Here are some examples of how String#sub is parsing the replacement string:

  • 1 backslash \ (which has a string literal of "\\")

    Passes through unaltered because the backslash is at the end of the string and has no characters after it.

    Result: \

  • 2 backslashes \\ (which have a string literal of "\\\\")

    The pair of backslashes match the escaped backslash sequence (see \\ above) and gets converted into a single backslash.

    Result: \

  • 3 backslashes \\\ (which have a string literal of "\\\\\\")

    The first two backslashes match the \\ sequence and get converted to a single backslash. Then the final backslash is at the end of the string so it passes through unaltered.

    Result: \\

  • 4 backslashes \\\\ (which have a string literal of "\\\\\\\\")

    Two pairs of backslashes each match the \\ sequence and get converted to a single backslash.

    Result: \\

  • 2 backslashes with character in the middle \a\ (which have a string literal of "\\a\\")

    The \a does not match any of the escape sequences so it is allowed to pass through unaltered. The trailing backslash is also allowed through.

    Result: \a\

    Note: The same result could be obtained from: \\a\\ (with the literal string: "\\\\a\\\\")

In hindsight, this could have been less confusing if String#sub had used a different escape character. Then there wouldn't be the need to double escape all the backslashes.

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argh, right after I typed all this out, I realised that \ is used to refer to groups in the replacement string. I guess this means that you need a literal \\ in the replacement string to get one replaced \. To get a literal \\ you need four \s, so to replace one with two you actually need eight(!).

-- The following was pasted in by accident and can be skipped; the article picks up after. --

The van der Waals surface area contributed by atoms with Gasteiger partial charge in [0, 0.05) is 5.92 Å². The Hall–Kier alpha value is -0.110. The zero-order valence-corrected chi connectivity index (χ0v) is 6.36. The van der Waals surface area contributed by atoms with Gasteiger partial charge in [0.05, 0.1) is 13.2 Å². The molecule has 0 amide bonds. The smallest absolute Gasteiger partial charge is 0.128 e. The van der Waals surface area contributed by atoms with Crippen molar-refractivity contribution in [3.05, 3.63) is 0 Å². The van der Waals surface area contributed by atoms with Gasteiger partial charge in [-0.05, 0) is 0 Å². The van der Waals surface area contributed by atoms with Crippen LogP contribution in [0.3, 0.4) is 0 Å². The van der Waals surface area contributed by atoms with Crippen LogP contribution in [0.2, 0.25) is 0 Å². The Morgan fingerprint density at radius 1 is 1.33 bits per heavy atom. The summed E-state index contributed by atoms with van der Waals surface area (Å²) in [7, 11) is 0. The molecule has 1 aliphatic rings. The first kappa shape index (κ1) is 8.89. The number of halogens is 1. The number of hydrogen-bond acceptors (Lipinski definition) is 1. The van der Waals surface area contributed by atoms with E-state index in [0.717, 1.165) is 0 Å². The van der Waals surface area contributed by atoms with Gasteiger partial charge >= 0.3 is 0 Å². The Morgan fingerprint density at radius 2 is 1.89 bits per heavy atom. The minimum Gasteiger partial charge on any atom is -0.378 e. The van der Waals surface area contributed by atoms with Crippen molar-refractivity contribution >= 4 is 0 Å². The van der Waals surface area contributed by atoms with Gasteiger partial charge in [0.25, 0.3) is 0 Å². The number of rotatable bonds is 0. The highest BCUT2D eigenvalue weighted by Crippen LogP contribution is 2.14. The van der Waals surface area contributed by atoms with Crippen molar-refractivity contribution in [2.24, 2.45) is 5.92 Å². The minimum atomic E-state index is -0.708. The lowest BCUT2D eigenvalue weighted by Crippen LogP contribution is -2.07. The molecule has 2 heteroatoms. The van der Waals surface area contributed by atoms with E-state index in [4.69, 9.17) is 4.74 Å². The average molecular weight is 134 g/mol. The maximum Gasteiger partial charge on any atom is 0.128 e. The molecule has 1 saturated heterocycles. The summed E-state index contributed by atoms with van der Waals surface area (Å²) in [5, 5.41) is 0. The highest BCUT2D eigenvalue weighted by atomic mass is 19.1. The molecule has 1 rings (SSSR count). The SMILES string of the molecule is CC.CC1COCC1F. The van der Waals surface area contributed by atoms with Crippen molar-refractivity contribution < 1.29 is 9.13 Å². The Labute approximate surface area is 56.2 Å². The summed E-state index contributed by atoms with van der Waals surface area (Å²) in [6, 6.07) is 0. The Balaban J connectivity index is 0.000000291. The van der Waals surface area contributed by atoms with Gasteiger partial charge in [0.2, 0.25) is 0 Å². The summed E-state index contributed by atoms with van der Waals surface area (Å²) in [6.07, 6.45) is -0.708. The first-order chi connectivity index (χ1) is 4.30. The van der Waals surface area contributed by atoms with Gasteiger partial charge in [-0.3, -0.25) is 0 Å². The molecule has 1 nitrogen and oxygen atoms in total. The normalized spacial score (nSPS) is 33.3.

# Double every occurrence of \. There's eight backslashes on the right there!
>> puts '\\'.sub(/\\/, '\\\\\\\\')

anything I'm missing? any more efficient ways?

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I think you are correct. But Welch's way seems better for me. –  pierr Oct 9 '09 at 7:33
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Clearing up a little confusion on the author's second line of code.

You said:

>> puts '\\ <- 2x a, because 2 backslashes get replaced'.sub(/\\/, 'aa')
# aa <- 2x a, because two backslashes get replaced

2 backslashes aren't getting replaced here. You're replacing 1 escaped backslash with two a's ('aa'). That is, if you used .sub(/\\/, 'a'), you would only see one 'a'

'\\'.sub(/\\/, 'anything') #=> anything
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sorry, absolutely right. that was more of a typo then a misunderstanding. –  Peter Oct 9 '09 at 21:14
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the pickaxe book mentions this exact problem, actually. here's another alternative (from page 130 of the latest edition)

str = 'a\b\c'               # => "a\b\c"
str.gsub(/\\/) { '\\\\' }   # => "a\\b\\c"